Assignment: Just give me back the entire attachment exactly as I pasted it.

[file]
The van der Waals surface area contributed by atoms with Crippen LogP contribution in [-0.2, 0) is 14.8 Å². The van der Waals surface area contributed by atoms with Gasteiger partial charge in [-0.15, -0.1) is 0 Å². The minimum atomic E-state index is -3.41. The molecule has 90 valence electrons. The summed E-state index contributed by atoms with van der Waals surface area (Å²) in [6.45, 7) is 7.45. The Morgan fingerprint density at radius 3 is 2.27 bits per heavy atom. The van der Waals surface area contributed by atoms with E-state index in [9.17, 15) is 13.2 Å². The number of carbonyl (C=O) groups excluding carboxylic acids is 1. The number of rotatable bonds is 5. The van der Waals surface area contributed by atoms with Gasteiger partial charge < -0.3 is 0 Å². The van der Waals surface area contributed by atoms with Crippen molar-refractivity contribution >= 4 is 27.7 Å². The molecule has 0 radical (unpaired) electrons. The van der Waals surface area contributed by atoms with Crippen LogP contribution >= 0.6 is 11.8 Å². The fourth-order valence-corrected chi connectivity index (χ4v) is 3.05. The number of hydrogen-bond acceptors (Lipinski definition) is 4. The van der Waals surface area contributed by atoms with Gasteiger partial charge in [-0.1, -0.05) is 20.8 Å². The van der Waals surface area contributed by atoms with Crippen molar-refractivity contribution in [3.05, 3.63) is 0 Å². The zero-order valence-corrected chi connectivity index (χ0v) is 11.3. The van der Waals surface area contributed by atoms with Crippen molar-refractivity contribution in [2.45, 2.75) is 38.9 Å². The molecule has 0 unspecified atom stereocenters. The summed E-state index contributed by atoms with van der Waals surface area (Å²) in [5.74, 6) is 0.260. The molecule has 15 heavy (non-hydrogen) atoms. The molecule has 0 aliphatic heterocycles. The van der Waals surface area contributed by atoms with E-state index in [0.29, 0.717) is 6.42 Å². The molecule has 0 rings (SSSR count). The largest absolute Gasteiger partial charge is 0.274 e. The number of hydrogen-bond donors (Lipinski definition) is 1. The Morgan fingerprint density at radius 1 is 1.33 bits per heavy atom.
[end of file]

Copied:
The van der Waals surface area contributed by atoms with Crippen LogP contribution in [-0.2, 0) is 14.8 Å². The van der Waals surface area contributed by atoms with Gasteiger partial charge in [-0.15, -0.1) is 0 Å². The minimum atomic E-state index is -3.41. The molecule has 90 valence electrons. The summed E-state index contributed by atoms with van der Waals surface area (Å²) in [6.45, 7) is 7.45. The Morgan fingerprint density at radius 3 is 2.27 bits per heavy atom. The van der Waals surface area contributed by atoms with E-state index in [9.17, 15) is 13.2 Å². The number of carbonyl (C=O) groups excluding carboxylic acids is 1. The number of rotatable bonds is 5. The van der Waals surface area contributed by atoms with Gasteiger partial charge < -0.3 is 0 Å². The van der Waals surface area contributed by atoms with Crippen molar-refractivity contribution >= 4 is 27.7 Å². The molecule has 0 radical (unpaired) electrons. The van der Waals surface area contributed by atoms with Crippen LogP contribution >= 0.6 is 11.8 Å². The fourth-order valence-corrected chi connectivity index (χ4v) is 3.05. The number of hydrogen-bond acceptors (Lipinski definition) is 4. The van der Waals surface area contributed by atoms with Gasteiger partial charge in [-0.1, -0.05) is 20.8 Å². The van der Waals surface area contributed by atoms with Crippen molar-refractivity contribution in [3.05, 3.63) is 0 Å². The zero-order valence-corrected chi connectivity index (χ0v) is 11.3. The van der Waals surface area contributed by atoms with Crippen molar-refractivity contribution in [2.45, 2.75) is 38.9 Å². The molecule has 0 unspecified atom stereocenters. The summed E-state index contributed by atoms with van der Waals surface area (Å²) in [5.74, 6) is 0.260. The molecule has 15 heavy (non-hydrogen) atoms. The molecule has 0 aliphatic heterocycles. The van der Waals surface area contributed by atoms with E-state index in [0.29, 0.717) is 6.42 Å². The molecule has 0 rings (SSSR count). The largest absolute Gasteiger partial charge is 0.274 e. The number of hydrogen-bond donors (Lipinski definition) is 1. The Morgan fingerprint density at radius 1 is 1.33 bits per heavy atom.